Why is that? Wouldn’t it be a good idea to promote this initiative to highlight the issue?

We are often criticised for complaining too much. Both the party and I have written about problems with poverty and housing. Today, we keep saying that we are living in a time of ‘L-Aqwa Żmien’ but who is benefitting from this? Every day I receive two, three calls from people telling me that they will either be thrown on the streets because their contract is ending and they cannot afford more expensive housing, and they are scared.

Right now, we have around 27 people sleeping in bus shelters; sleeping outside, in gardens. Many people are moving to Gozo because rent is slightly cheaper. Before, people used to say that Gozo did not have any issues of homelessness or poverty, but now we are witnessing a new type of poverty in Malta, and there is a shift in Gozo.

 

Who would you say is moving to Gozo in hope of finding cheaper property; the Maltese or foreigners?

Both the Maltese and foreigners are travelling to the sister island. As a party we are not against people making money, nor do we expect them to give out their apartments for free. I have a group of people who call and inform me when they are looking to flatshare, and they tell me “if you know someone who needs to share a flat, or a mother struggling to find housing — I am ready to help.” There are still Maltese people who try to keep prices reasonable, but then there are others who only care about money, unfortunately.

 

What is the Nationalist Party proposing with regard to poverty?

As a party, we discuss these issues constantly; we have sessions with Adrian Delia to discuss what people have told us. In the meantime, we believe a holistic national plan is necessary. The needs of someone with a drug problem, for instance, are different from a person neglecting their child. In the latter case, we have to work with social workers; in the former, we have to deal with OASI or Caritas, among other entities. With these cases, it is not simply a matter of drug or mental health issues; there are many other factors at play.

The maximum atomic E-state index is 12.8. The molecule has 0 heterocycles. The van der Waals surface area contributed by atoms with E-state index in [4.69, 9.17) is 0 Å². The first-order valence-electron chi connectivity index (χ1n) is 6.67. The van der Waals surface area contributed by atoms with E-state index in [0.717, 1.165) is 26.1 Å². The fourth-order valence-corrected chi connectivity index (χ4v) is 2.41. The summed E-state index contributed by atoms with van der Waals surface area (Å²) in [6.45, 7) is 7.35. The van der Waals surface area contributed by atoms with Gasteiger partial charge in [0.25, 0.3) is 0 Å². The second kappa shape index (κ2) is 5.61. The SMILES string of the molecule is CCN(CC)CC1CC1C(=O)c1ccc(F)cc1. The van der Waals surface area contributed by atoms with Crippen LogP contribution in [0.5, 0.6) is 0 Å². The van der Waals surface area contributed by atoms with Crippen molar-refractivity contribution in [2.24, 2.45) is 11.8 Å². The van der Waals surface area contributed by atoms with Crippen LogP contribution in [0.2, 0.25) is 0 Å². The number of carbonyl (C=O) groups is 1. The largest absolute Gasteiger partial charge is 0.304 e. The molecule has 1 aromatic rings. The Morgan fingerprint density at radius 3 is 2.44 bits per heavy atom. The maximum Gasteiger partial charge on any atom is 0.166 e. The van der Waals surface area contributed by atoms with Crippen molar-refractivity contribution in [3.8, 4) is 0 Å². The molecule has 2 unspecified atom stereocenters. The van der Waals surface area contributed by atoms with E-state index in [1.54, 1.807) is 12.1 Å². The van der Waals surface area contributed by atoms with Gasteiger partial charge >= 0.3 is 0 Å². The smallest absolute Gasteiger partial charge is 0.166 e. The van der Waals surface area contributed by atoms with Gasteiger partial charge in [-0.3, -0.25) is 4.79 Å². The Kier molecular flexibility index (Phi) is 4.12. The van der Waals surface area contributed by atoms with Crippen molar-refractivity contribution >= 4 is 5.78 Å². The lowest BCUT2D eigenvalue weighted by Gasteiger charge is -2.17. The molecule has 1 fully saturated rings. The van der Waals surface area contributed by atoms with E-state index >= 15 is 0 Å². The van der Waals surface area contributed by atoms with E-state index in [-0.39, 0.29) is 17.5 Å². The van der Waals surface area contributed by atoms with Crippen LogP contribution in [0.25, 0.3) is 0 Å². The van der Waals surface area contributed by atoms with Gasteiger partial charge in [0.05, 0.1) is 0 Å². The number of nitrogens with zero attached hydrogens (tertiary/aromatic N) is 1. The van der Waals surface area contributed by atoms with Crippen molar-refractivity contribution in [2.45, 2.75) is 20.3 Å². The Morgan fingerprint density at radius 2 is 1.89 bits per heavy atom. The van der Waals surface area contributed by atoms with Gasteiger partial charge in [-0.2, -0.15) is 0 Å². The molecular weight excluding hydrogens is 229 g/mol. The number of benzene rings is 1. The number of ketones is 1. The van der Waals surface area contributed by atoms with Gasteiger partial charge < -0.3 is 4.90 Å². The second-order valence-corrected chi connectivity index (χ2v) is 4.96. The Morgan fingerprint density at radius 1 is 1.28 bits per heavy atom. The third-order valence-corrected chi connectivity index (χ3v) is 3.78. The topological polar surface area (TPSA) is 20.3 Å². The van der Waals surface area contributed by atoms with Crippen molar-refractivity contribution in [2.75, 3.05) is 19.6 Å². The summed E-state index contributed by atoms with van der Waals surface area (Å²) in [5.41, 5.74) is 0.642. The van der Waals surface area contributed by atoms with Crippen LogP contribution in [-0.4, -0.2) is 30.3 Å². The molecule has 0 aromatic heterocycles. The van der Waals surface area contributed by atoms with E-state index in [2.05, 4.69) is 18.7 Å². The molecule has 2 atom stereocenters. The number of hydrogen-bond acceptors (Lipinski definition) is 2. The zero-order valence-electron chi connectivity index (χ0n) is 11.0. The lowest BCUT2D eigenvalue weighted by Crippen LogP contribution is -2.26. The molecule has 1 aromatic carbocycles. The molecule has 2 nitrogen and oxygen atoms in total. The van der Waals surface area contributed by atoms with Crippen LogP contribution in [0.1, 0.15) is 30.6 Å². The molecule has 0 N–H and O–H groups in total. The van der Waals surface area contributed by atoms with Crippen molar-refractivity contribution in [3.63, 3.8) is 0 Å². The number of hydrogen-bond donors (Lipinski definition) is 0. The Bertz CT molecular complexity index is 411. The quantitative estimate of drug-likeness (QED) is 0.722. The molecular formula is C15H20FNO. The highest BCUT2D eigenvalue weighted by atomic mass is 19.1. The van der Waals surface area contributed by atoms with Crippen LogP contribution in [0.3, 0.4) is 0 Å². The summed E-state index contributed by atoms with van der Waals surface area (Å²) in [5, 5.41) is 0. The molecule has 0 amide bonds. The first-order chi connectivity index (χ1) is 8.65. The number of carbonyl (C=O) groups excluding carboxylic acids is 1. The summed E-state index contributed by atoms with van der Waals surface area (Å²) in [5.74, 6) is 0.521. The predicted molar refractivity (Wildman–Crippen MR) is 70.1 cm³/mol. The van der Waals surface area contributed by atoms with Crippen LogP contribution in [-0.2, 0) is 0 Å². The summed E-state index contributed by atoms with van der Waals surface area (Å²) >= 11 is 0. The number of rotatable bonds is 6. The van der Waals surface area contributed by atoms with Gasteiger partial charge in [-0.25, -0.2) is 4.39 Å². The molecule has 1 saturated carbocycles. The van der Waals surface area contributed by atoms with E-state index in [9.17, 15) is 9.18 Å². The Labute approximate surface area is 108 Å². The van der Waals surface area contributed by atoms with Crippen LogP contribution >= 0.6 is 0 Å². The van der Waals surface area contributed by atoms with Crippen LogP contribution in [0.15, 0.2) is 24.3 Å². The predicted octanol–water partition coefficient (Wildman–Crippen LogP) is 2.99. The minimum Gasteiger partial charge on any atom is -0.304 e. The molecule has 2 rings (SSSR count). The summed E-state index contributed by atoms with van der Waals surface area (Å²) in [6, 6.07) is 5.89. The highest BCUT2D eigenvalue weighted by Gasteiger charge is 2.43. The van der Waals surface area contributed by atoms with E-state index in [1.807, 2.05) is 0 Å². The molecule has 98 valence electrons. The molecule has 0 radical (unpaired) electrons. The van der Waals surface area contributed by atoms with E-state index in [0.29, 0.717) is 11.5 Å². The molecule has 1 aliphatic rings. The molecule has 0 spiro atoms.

As regards foreigners working here and sharing an apartment with 10 other people...?

They are here just to earn money, which they can then send back to their families or parents back at home. For these foreigners, €3.90 per hour is much better than what they were earning back at home. I have met these people and they have left their country because of war or conflict, and are constantly sending money back to their families. For them they just wish to stay here for two or three years and then leave.

The Maltese, on the other hand, feel that they are not even part of this country any more, with some left extremely vulnerable situation which they cannot get out of alone.

 

And what can be done to help these vulnerable cases? What is being done or can be done?

As I said, a national and holistic programme is being pushed. If you have a mother with a drug problem who might not be so well-educated, what can she do? Most likely, she will turn to cleaning and have very little in hand. I met a woman who is 73 and still working. She has a son, but wants him to start paying his own way. We try to help them out of these situations.

Pensioners are also suffering. Someone living on €175 per month is crazy; many face deprivation or a risk of poverty.

 

Regarding pensions... you have said that the system needs to be reformed. Last week, the government said it had increased pensions by millions. What do you think the situation really is?

I can tell you that the pension rate is not good. Instead of rewarding pensioners for their contribution to society, their money is stolen. It was only Lawrence Gonzi who gave service people that €200, for instance. The Labour Party had also mentioned it in its 1996 manifesto, but due to a change in government, the reform was shelved. It was Lawrence Gonzi who helped those service people and their pensions.

 

So, basically, retired pensioners are not coping?

Of course not, no. Because when you work it out, and you have a pensioner who is also paying rent; you have a flat which you used to pay €300 for every three months, while today you have to pay €550 every month.